While I was waiting for my heavy cream latte to be prepared at a lovely coffee shop, I perused the goodies on the counter, because of my chronic sweet-tooth. Seeing what looked like an oat based bar, I asked the woman behind the counter (with very little hope) if she knew if that “healthy” looking bar was gluten-free. In near disgust she assured me it was not, and told me nothing at the shop was gluten-free and I probably couldn’t even drink my latte.
So… maybe you follow Baked True North because you know Lauren or Nick… and maybe you like Baked True North goodies. Maybe you eat gluten-free occasionally or even faithfully. MAYBE you even know what gluten is!? I didn’t. I assumed gluten was bread, because that’s what it was described to me as by someone else who was not educated on the topic.
Google describes gluten as a mixture of two proteins, present in cereal grains, especially wheat, that is responsible for the elastic texture of dough. Not likely to be found in a latte, but it sneaks into more things than wheat bread. The things that caught me the most off guard to discover had gluten were thick creamy soups and a lot of sauces, especially soy sauce.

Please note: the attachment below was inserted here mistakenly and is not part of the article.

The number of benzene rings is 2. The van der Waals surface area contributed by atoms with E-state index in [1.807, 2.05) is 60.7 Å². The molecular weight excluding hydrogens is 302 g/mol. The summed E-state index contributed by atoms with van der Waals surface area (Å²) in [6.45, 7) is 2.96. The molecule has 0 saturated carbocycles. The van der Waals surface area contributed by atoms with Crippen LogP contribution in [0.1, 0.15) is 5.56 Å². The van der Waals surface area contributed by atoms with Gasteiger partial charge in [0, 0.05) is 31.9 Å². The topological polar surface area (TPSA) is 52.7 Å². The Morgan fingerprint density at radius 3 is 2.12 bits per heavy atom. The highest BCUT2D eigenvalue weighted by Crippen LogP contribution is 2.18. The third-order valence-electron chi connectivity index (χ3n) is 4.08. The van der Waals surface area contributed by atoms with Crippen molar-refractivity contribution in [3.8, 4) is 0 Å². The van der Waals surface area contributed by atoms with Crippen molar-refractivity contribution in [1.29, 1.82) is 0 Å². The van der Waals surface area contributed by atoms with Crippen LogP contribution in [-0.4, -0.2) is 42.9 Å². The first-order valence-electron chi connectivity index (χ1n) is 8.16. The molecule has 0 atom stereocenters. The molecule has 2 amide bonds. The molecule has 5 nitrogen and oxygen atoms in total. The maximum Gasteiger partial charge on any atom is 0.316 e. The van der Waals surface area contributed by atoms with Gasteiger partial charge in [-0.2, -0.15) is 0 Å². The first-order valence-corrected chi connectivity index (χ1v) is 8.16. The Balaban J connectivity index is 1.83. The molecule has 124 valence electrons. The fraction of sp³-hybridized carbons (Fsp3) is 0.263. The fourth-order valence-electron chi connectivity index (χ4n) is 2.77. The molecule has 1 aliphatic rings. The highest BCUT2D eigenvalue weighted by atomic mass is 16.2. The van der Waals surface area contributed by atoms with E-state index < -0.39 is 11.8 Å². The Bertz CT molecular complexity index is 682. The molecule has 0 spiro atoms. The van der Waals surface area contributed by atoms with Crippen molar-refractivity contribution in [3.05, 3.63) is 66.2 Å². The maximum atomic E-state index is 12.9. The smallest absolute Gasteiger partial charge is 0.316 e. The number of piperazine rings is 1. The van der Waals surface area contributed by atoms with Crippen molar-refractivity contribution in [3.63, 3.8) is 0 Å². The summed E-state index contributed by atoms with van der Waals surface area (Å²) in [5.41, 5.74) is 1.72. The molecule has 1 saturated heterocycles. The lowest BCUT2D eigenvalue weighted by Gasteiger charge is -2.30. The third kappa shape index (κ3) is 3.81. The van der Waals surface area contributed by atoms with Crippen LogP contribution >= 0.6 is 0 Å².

Above is a picture from my pre-gluten-free days, with a maple bourbon bacon doughnut in Key West on our honeymoon. I grew up eating mac & cheese, sandwiches and the croutons off my salad (not necessarily the vegetables). The two questions I get asked the most are, “why does it seem like this is all of a sudden a problem?” and “Jesus spoke a lot about bread… so how can it really be bad?” The simple answer is that gluten is not what it used to be. The more complicated answer is, Norman Borlaug won a Nobel peace prize creating a shorter wheat called dwarf wheat that produced a lot of grains on less acreage. This was all in the name of solving world hunger, so let’s not get upset at him right off the bat. Mark’s Daily Apple provides a much more in depth explanation if you’re interested.
In further summarizing Mark’s article and the research behind it, dwarf wheat was found to be less nutritious, based possibly on the increased yield per plant or the shorter roots, not allowing in as much nutrition. Certain gluten proteins that were not barely present in the older strains of wheat now are rampant and are causing a higher rate of gluten sensitivities to appear. Additionally, bread and similar goodies used to be made by home-grinding wheat kernels, but now wheat is processed and potentially rancid by the time it gets to the local burger establishment to be delivered with your “meat” patty.
Hopefully that helped explain what gluten is and why bread is different today than it used to be. I hope to share more information on gluten-freedom in future blog posts. Please feel free to shout out questions you have or discoveries you’ve made in the comment section!